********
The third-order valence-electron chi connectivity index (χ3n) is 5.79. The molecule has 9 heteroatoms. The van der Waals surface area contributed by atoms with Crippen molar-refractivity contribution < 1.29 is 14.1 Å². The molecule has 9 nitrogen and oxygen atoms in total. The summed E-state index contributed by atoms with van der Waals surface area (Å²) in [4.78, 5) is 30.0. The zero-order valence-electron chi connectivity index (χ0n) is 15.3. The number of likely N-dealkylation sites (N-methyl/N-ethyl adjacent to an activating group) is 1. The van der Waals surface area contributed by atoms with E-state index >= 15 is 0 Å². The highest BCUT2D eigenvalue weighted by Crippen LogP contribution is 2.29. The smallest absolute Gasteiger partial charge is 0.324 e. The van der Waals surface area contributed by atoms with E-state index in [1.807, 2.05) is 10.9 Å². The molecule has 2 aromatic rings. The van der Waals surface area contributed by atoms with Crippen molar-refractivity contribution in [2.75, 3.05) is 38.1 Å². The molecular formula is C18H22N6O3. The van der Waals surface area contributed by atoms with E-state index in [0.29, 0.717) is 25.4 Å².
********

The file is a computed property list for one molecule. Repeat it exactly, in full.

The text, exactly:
The third-order valence-electron chi connectivity index (χ3n) is 5.79. The molecule has 9 heteroatoms. The van der Waals surface area contributed by atoms with Crippen molar-refractivity contribution < 1.29 is 14.1 Å². The molecule has 9 nitrogen and oxygen atoms in total. The summed E-state index contributed by atoms with van der Waals surface area (Å²) in [4.78, 5) is 30.0. The zero-order valence-electron chi connectivity index (χ0n) is 15.3. The number of likely N-dealkylation sites (N-methyl/N-ethyl adjacent to an activating group) is 1. The van der Waals surface area contributed by atoms with E-state index >= 15 is 0 Å². The highest BCUT2D eigenvalue weighted by Crippen LogP contribution is 2.29. The smallest absolute Gasteiger partial charge is 0.324 e. The van der Waals surface area contributed by atoms with E-state index in [1.807, 2.05) is 10.9 Å². The molecule has 2 aromatic rings. The van der Waals surface area contributed by atoms with Crippen molar-refractivity contribution in [2.75, 3.05) is 38.1 Å². The molecular formula is C18H22N6O3. The van der Waals surface area contributed by atoms with E-state index in [0.29, 0.717) is 25.4 Å².